Anyhoo, via the wonder of e-mail, I confirmed the details of my order with Cindy Coleman, owner and proprietor and whatdayathink happened next.  She put them in the mail at her shop and just like magic, they arrived in my mailbox today.  I am beside myself with joy.  I may have jumped up and down a couple of times, a couple of times…

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Don’t hate me because I have five fabulous new FQs in my cupboard.

Some of you know that I’m taking part in a “Patchwork City QAL” based on the book by Tula Pink,  and Holy OMG these FQs are going to be perfect for that project.  I can already see some of those fabulous paintbrushes fussy cut to fit perfectly into the quilt I’m making…and both gray FQs make me giggle with glee, the print text in both is perfect and just that little bit different from anything else I’ve seen recently.  The mermaids on the lighter FQ are adorably whimsical and will look cute as a button when fussy cut with the octopi and sea-horses. I chose orange and green as my focus colours for this project and you can see orange sea-critters all over one of the fabrics and really pretty orange/yellow flowers with green petals on the other one.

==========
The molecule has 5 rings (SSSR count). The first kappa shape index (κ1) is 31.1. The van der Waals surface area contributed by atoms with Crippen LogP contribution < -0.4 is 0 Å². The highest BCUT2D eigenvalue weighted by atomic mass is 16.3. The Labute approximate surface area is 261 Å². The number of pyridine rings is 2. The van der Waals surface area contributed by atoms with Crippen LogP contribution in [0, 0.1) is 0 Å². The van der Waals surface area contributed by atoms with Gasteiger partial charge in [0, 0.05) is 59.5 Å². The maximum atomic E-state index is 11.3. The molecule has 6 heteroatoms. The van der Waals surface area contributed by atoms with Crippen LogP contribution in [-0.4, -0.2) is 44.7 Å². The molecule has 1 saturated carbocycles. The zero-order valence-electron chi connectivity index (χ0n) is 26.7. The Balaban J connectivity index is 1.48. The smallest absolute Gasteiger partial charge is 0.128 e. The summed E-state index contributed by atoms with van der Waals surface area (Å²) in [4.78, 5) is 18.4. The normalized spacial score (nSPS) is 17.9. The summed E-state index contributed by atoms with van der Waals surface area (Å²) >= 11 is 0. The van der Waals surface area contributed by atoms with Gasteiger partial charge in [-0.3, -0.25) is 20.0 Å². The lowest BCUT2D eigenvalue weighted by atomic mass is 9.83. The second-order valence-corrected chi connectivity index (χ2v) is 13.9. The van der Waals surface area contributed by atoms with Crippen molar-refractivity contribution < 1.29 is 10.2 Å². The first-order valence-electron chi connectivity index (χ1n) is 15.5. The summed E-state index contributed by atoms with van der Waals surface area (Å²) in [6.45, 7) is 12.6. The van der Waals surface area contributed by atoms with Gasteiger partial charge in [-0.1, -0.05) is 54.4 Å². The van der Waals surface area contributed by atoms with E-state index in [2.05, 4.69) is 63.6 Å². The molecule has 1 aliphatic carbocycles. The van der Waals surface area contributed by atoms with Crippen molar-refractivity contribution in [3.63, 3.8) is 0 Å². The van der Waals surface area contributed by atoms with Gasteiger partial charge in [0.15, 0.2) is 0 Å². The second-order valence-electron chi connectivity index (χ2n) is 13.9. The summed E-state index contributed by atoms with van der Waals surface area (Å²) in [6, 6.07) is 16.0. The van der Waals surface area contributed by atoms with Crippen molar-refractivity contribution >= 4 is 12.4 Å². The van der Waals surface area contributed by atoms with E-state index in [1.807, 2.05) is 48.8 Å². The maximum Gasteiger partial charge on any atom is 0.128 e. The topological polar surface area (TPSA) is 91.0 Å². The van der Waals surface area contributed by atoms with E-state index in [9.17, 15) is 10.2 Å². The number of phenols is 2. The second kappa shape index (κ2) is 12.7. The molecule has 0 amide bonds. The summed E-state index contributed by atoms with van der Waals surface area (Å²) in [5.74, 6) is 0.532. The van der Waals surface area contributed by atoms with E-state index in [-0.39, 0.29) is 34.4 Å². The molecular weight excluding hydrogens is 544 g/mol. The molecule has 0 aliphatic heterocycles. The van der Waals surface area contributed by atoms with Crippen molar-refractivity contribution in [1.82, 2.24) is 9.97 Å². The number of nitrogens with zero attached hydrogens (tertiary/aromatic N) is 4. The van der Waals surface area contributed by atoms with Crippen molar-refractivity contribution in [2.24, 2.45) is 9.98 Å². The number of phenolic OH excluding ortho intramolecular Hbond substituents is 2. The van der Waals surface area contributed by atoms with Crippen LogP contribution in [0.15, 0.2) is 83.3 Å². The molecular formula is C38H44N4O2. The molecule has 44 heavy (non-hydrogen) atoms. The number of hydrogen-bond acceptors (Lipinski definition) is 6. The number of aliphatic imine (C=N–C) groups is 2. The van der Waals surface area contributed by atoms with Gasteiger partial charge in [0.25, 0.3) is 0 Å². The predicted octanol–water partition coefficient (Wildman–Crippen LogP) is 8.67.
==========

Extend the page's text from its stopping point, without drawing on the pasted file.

Such a wonderful start to my day.  Thank you Fluffy Sheep Quilting and 2016 Finish Along.

 

 

 

 

 

 

Not your Grandma’s Genes.

I love all of Jen Kingwell’s patterns and designs. They are, without fail,  awesomely, outrageously,  scrappy and most of them are bursting at the seams with very tiny details.  You have to go to Amitie Textiles to see what is happening at her shop…. OMG absolutely amazing, right.